My research has focused on the behavioral ecology of nesting Bald Eagles at Lake Cascade in the west-central mountains of Idaho. I chose this project to try to understand the consequences to Bald Eagles of nesting in a seemingly high-density population. I was also interested in trying to determine the role of interspecific interactions in the productivity of nesting pairs of eagles. To address these issues, I specifically wanted to ask three questions.
First, how does a change in Bald Eagle nesting density effect home range size/shape and foraging habitat use? To answer this question I observed the movements of Bald Eagles throughout the breeding season of 2000 to determine current home range parameters of eight nesting pairs. I compared these results with those of a study done on the same population in 1990 when there were only five breeding pairs. The results suggest that the eagles did not change the size of their home ranges, but they did change the shape to incorporate new foraging habitat that is away from the main body of the lake. The eagles also decreased the amount of home range overlap with adjacent ranges. These results suggest that the reservoir may be getting close to its Bald Eagle carrying capacity.
My second question addressed the effects of inter- and intraspecific aggressive interactions on the productivity of nesting Bald Eagles. To answer this question, I observed nesting eagles for a total of over 900 hours during the 2000 and 2001 nesting seasons. I observed a total of 119 interactions of which 53 were instigated by nesting Bald Eagles and 66 were instigated by other species as well as non-territorial Bald Eagles. Aggressive interactions mainly occurred when either Ospreys or Red-tailed Hawks attacked territorial Bald Eagles or when territorial Bald Eagles attacked Ospreys or immature Bald Eagles. I was unable to determine any relationship between the number or type of interaction and the eagles’ productivity.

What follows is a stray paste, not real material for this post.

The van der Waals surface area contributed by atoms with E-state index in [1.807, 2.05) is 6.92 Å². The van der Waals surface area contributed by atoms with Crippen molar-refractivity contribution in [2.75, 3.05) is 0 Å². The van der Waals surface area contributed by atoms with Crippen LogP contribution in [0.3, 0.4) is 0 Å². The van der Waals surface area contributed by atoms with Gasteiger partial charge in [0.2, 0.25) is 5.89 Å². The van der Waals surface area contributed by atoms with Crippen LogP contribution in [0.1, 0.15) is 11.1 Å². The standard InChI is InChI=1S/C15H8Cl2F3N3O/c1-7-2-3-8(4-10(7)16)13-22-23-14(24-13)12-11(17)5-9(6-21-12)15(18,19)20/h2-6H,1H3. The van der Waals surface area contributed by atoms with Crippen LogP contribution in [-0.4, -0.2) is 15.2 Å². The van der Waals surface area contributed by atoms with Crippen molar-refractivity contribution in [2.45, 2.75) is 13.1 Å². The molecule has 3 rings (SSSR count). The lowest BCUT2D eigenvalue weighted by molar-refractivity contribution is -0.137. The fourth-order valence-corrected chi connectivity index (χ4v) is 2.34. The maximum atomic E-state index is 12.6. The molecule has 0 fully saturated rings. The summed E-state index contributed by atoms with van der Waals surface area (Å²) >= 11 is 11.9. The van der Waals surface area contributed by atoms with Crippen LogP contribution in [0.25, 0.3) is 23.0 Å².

My final question addressed the potential that the population of nesting Bald Eagles at Lake Cascade experienced a population bottleneck after their placement on the endangered species list in the 1970’s. Bald Eagles began nesting at Lake Cascade in 1976, two years before they was federally protected and four years after the federal ban on DDT. Since 1976, the eagle population at Lake Cascade and the vicinity has steadily increased to over 15 pairs. We collected blood samples from nestling Bald Eagles and molted feathers from nesting adults to determine the genetic relatedness of nesting pairs on the reservoir. These samples will be sent to the Donana Biological Station in Seville, Spain where collaborators will analyze them. The results of the genetic analysis will be used to determine the degree of relatedness between nesting eagles. The results may also suggest the amount of inbreeding and outbreeding that may be occurring within this population.
Support for my research has been primarily funded through the U.S. Bureau of Reclamation, the Idaho Department of Fish and Game, and the U.S. Bureau of Land Management. Logistical support has been provided by the Boise State University Raptor Research Center and Department of Biology as well the U.S. Geological Survey Snake River Field Station. Some equipment has been provided by CMI Corporation.